Saul The Tragic King Act III
Mike Ervin

Saul The Tragic King – Act III

As a reminder, the story of Saul occurs predominately in 1st Samuel, with the tragic death of Saul occurring in the last (31st) chapter.

In Act I we met the priest Eli, Hannah (Samuel’s mother), and Samuel. We also learned of the war with the Philistines, and eventually the victory of the Philistines over the Israelites and the capture of the Ark of the Covenant.  And later we learned of the victory of the Israelites (led by Samuel) over the Philistines.

Then in Act II, as Samuel grew older, and the people would not accept Samuel’s sons as a replacement, they demanded a King. And God tells Samuel to anoint Saul as the first King.  After a series of bad decisions and actions by Saul, Samuel announces to Saul that God has decided to reject Saul.

Saul The Tragic King – Act III

So new we enter into Act III of Saul the Tragic King.  It begins in chapter 16.  And as usual in the narrative style of the writer of Samuel it gets right down to brass tacks.

In the opening of Chapter 16 Saul’s loss of status is made clear by the selection of a new leader, who will eventually replace Saul. In Bethlehem, Samuel meets a shepherd named David whom he discerns to be the chosen king of Israel. Samuel anoints David to show that he will be the new leader, but the anointing is not made public.

The opening verses describe the selection process, directed by God.

Saul – The Tragic King – Act III

“And the LORD said to Samuel, “How long are you going to grieve about Saul when I have cast him aside from reigning over Israel? Fill your horn with oil and go. I am sending you to Jesse the Bethlehemite, for I have seen Me among his sons a king.”

And then a long selection process plays out, as Jesse brings out seven of his sons one by one for Samuel to meet.  And as each one is presented Samuel say something along the lines of  “this one the Lord has not chosen.”  And finally Samuel asks,  “Are there no more lads?’

And Jesse responds:  “The youngest still is left, and he is tending the flock.” And Samuel said to Jesse, “Send and fetch him.”  And we finally meet David.

Saul The Tragic King – Act III

And the story continues: “And he sent and brought him. And he was ruddy, with fine eyes and goodly to look on.  And the LORD said, “Arise, anoint him, for this is the one.” And Samuel took the horn of oil and anointed him in the midst of his brothers. And the spirit of the LORD gripped David from that day onward.”

And the text turns immediately turn back to Saul (who does not know David has been anointed to replace him) and the text continues: “And the spirit of the LORD had turned away from Saul, and an evil spirit from the LORD had struck terror in him. And Saul’s servants said to him, “Look, pray, an evil spirit from God has stricken terror in you.  Let our lord, pray, speak. Your servants are before you - we shall seek out a man skilled in playing the lyre, and so, when the evil spirit of God is upon you, he will play and it will be well with you.”  And Saul said to his servants, “ See for me, pray, a man who plays well, and bring him to me.”

Saul The Tragic King – Act III

And it continues: “And one of the lads answered and said, “ Look, I have seen a son of Jesse the Bethlehemite, skilled in playing, a valiant fellow, a warrior, prudent in speech, a good-looking man, and the LORD is with him.” And David came to Saul and stood in his presence, and Saul loved him greatly, and he became his armor bearer.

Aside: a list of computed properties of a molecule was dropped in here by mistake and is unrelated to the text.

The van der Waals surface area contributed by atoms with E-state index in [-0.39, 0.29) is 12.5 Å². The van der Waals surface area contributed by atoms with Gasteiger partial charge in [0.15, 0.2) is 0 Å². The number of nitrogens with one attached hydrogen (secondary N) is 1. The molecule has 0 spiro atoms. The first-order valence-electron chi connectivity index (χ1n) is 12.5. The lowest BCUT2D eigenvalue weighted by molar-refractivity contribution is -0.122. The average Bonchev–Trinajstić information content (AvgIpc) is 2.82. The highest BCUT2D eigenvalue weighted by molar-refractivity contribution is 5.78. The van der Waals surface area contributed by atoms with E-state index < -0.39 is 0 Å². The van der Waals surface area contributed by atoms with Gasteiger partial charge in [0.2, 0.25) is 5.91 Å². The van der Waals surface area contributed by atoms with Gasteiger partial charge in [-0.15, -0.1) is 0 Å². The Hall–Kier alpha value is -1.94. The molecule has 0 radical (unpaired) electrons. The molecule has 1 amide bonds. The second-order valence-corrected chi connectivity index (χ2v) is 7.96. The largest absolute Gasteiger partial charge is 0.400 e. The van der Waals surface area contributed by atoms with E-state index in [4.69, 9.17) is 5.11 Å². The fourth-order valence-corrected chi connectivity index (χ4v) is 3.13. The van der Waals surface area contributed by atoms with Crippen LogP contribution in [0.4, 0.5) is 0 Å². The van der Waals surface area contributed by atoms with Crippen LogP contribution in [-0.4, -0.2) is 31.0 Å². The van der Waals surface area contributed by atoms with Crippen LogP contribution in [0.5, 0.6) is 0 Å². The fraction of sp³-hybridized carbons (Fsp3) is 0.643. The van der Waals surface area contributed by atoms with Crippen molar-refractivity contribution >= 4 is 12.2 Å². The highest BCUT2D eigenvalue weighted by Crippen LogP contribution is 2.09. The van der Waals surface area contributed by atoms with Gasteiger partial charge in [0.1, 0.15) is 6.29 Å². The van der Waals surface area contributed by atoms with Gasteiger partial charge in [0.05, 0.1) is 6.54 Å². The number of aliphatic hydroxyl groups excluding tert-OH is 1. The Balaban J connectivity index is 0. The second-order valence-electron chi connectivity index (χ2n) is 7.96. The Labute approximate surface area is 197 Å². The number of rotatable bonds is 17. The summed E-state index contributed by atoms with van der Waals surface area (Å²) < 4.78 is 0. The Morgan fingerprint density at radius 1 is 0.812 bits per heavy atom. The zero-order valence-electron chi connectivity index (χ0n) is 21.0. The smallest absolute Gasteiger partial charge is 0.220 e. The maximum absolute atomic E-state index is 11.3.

And Saul sent to Jesse, saying, “ Let him stand, pray, in my presence, for he has found favor in my eyes.” And so, when the spirit of God was upon Saul, David would take up the lyre and play, and Saul would find relief, and it would be well with him, and the evil spirit would turn away from him.

Saul The Tragic King – Act III

And in the very next passage at the beginning of Chapter 17 we see: “And the Philistines gathered their camps for battle, and they gathered at Socoh, which is in Judah, and they encamped between Socoh and Azekah, at Ephes-Dammim.  And Saul and the men of Israel had gathered and encamped in the Valley of the Terebinth and they deployed to do battle against the Philistines. The Philistines took their stand on the hill on one side and Israel took its stand on the hill on the other side, with the ravine between them.” … And the champion sallied forth from the Philistine camps, Goliath was his name, from Gath, his height was six cubits and a span.

And the Philistine said, “ I am the one who has insulted the Israelite lines this day! Give me a man and let us do battle together!”  And Saul heard, and all Israel with him, these words of the Philistine, and they were dismayed and very frightened.

Saul The Tragic King – Act III

And David was there, bringing food to his brothers who were there to fight. And David said to some of the men: “What will be done for the man who strikes down yonder Philistine and takes away insult from Israel? For who is this uncircumcised Philistine that he should insult the battle lines of the living God?”

And the words David had spoken were heard, and they told them to Saul, and he fetched him. And David said to Saul, “ Let no man’s heart fail him! Your servant will go and do battle with this Philistine.”  And Saul said to David, “You cannot go against this Philistine to do battle with him, for you are a lad and he is a man of war from his youth.”

And David said to Saul, “ A shepherd has your servant been for his father with the flock. When the lion or the bear would come and carry off a sheep from the herd,  I would go out after him and strike him down and rescue it from his clutches.“  … “and this uncircumcised Philistine will be like one of them, for he has insulted the battle lines of the living God.”